Michigan, the great lakes state?

Resource links provided at the end of this article.

Water Resources Coordinator, Seth Gibson

When you think of the State of Michigan, what’s the first thing that comes to mind? While some of you may automatically think of ‘Better Made’ potato chips or superman ice cream, most of you probably think of our richest natural resource, water. The cold, deep waters of Lake Superior all the way to the warm, shallows of Lake Erie and every little stream and county drain in between that help make Michigan the freshwater capital of the world. People even refer to us as “The Great Lakes State” due to our land mass making contact with five out of six Great Lakes. But are we really the great, lakes state?

To sum up the current state of our water quality in one word, it’s crappy. The Department of Environment Great Lakes and Energy sets thresholds for activities under certain concentrations of E. coli in the water. The threshold for total body contact is 300 colony forming units (cfu) per 100 mL of water and partial body contact is 1000 cfu per 100 mL of water. This means that once you have a concentration of 300 cfu or greater you shouldn’t swim or do activities where you come into direct contact with the water, and at 1000 cfu you should avoid things such as boating and swimming, and, generally, don’t touch the water at all. The fact that water samples taken from Michigan waterways routinely come back over 1000 cfu with several sites averaging (30 day geomean) well over the partial body contact standard, should make any resident that utilizes Michigan’s waterways angry. Even more surprisingly, DNA analysis on samples have determined that a large portion the E. coli is human sourced.  Due to the nature of E. coli and the sampling results, the best explanation for the concentrations of it in rivers and streams is failing septic systems.

This is largely because Michigan is the only state in the country without some kind of enforceable standard that septic systems must be held to. Yes, you read that correctly, the state with a majority of our country’s fresh water does not require on-site wastewater treatment systems to be maintained. While some counties manage them on a local level, only a handful of Michigan’s 83 counties have instated some sort of legislation to establish an enforceable standard. The Barry-Eaton time-of-sale or transfer (TOST) ordinance is commonly used as an example of what not to do in local management – the ordinance was repealed in 2018 on the grounds that it was more costly than it needed to be.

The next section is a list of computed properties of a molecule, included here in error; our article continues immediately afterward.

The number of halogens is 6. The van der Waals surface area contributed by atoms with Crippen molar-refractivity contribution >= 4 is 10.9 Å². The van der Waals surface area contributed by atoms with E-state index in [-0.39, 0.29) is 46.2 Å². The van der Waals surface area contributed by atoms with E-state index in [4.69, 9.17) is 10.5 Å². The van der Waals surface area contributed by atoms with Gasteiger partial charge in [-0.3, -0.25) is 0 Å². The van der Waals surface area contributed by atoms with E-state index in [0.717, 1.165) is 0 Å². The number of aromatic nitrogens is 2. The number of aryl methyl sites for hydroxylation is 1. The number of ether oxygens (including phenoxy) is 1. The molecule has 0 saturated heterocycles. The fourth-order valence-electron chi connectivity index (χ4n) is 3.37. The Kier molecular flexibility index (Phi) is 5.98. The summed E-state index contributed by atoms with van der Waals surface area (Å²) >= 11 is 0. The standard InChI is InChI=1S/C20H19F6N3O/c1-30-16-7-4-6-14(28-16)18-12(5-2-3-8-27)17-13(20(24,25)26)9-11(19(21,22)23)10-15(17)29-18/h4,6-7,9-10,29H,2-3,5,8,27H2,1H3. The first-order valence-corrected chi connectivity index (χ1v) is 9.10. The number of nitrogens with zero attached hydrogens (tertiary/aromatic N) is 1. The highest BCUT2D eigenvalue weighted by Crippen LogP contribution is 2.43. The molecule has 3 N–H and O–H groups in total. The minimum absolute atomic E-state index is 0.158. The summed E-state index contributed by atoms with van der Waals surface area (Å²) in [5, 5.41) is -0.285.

Cost seems to be the only parameter that comes up in conversation about septic systems, not the fact that 2,566 (27%) of septic tanks evaluated required corrective action with 243 of them discharging untreated waste onto the ground surface just in two of Michigan’s counties (from the decade of Barry-Eaton TOST data, see link below). Without a statewide standard to hold septic tanks to, the problem will get worse as septic systems age and continue to degrade.  

The most popular counterargument for any local or statewide code is the cost of replacing a septic system or drain field. Though this can be expensive, the one-time cost is still less than most people will pay in sewer bills over the life of the system. More importantly, the focus should be on who is currently covering the cost of the failing systems — anyone that utilizes Michigan’s waterways,  sources drinking water from rivers or irrigates with surface water.

The problem is only going to progress as time goes on unless we can make a change in the way things are currently done. As the great philosopher Aldo Leopold once said, “The land ethic is a product of social evolution because nothing so important is ever ‘written’…it evolves in the minds of a thinking community.” Can we come together as a community and help ensure that we stay the great, lakes state?

Lake Huron – Hammond Bay Biological Station, June 2016